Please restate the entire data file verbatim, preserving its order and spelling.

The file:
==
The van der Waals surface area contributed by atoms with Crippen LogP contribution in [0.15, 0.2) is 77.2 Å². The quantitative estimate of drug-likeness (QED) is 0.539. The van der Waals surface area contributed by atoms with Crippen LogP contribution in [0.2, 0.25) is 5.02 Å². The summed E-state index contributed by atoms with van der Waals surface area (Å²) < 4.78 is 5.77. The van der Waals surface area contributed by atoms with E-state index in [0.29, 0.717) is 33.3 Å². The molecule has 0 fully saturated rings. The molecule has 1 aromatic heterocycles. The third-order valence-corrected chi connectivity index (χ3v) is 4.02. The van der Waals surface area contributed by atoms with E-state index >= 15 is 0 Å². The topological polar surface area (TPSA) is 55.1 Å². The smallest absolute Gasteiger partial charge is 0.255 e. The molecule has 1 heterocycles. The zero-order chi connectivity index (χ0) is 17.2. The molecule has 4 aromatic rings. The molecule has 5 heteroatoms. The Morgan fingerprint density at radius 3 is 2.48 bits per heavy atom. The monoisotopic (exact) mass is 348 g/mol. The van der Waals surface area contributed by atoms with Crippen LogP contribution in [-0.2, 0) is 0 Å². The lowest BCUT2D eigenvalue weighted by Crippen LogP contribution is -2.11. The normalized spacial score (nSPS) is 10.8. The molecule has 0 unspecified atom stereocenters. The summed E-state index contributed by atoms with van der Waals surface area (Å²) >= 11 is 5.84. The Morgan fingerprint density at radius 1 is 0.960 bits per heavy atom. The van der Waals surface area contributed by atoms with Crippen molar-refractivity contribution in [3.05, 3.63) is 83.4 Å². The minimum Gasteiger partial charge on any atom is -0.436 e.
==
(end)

The van der Waals surface area contributed by atoms with Crippen LogP contribution in [0.15, 0.2) is 77.2 Å². The quantitative estimate of drug-likeness (QED) is 0.539. The van der Waals surface area contributed by atoms with Crippen LogP contribution in [0.2, 0.25) is 5.02 Å². The summed E-state index contributed by atoms with van der Waals surface area (Å²) < 4.78 is 5.77. The van der Waals surface area contributed by atoms with E-state index in [0.29, 0.717) is 33.3 Å². The molecule has 0 fully saturated rings. The molecule has 1 aromatic heterocycles. The third-order valence-corrected chi connectivity index (χ3v) is 4.02. The van der Waals surface area contributed by atoms with E-state index >= 15 is 0 Å². The topological polar surface area (TPSA) is 55.1 Å². The smallest absolute Gasteiger partial charge is 0.255 e. The molecule has 1 heterocycles. The zero-order chi connectivity index (χ0) is 17.2. The molecule has 4 aromatic rings. The molecule has 5 heteroatoms. The Morgan fingerprint density at radius 3 is 2.48 bits per heavy atom. The monoisotopic (exact) mass is 348 g/mol. The van der Waals surface area contributed by atoms with Crippen LogP contribution in [-0.2, 0) is 0 Å². The lowest BCUT2D eigenvalue weighted by Crippen LogP contribution is -2.11. The normalized spacial score (nSPS) is 10.8. The molecule has 0 unspecified atom stereocenters. The summed E-state index contributed by atoms with van der Waals surface area (Å²) >= 11 is 5.84. The Morgan fingerprint density at radius 1 is 0.960 bits per heavy atom. The van der Waals surface area contributed by atoms with Crippen molar-refractivity contribution in [3.05, 3.63) is 83.4 Å². The minimum Gasteiger partial charge on any atom is -0.436 e.